students feel that they are incapable of ‘getting it,’ but does everything she can to instill confidence in their abilities. She never makes them feel like they are a burden for taking up too much of her time or that she has better places to be.” Young has been a math teacher for 30 years, which she describes on the Carey School website as 3x+10=100. Parke wrote that she hopes that Young stays at Carey school at least another three years so that her daughter can continue to learn from her.

“The girl didn’t know how to thank the teacher, for the teacher had changed her life, helped discover the girl’s true self and she was utterly thankful.” Emma Madsen Teacher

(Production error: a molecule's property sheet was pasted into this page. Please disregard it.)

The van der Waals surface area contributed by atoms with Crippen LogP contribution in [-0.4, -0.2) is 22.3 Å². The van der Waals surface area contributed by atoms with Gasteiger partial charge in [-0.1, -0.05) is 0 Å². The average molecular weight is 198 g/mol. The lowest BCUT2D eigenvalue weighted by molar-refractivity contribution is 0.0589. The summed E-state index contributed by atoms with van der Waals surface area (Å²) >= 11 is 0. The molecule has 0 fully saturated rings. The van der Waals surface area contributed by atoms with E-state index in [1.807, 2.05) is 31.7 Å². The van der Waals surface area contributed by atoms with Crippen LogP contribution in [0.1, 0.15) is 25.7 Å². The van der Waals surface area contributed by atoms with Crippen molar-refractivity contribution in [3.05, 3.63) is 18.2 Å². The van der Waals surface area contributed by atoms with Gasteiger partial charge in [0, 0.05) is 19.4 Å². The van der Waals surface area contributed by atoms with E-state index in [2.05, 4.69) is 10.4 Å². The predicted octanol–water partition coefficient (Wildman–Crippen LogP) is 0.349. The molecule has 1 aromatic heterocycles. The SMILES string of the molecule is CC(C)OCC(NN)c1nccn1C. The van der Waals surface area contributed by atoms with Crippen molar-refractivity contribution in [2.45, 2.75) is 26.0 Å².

“Much thanks, you have a wonderful and amazing teacher in your midst,” Parke concluded. The trait of genuinely caring about students is also reflected in a Nov. 12, 2013, accolade written by interim Superintendent John Blackman regarding Woodside Elementary School art teacher Joni Cashman, who was recently named

Idaho Elementary Art Teacher of the Year by the Idaho Art Education Association. “Joni is the consummate professional who always puts the whole of herself into any and all endeavors she undertakes,” Blackman wrote. “She is a person who consistently challenges herself through the acquisition of knowledge and new experiences, which she so passionately imparts to all of her students. “I have never seen her make a decision that was not student centered,” Blackman continued. “She has always jumped in and gone beyond the call of duty for the kids and her colleagues. It is safe to say that Joni Cashman ranks amongst the very best educators I have had the privilege to know and work with over the 30 years I have spent in education.”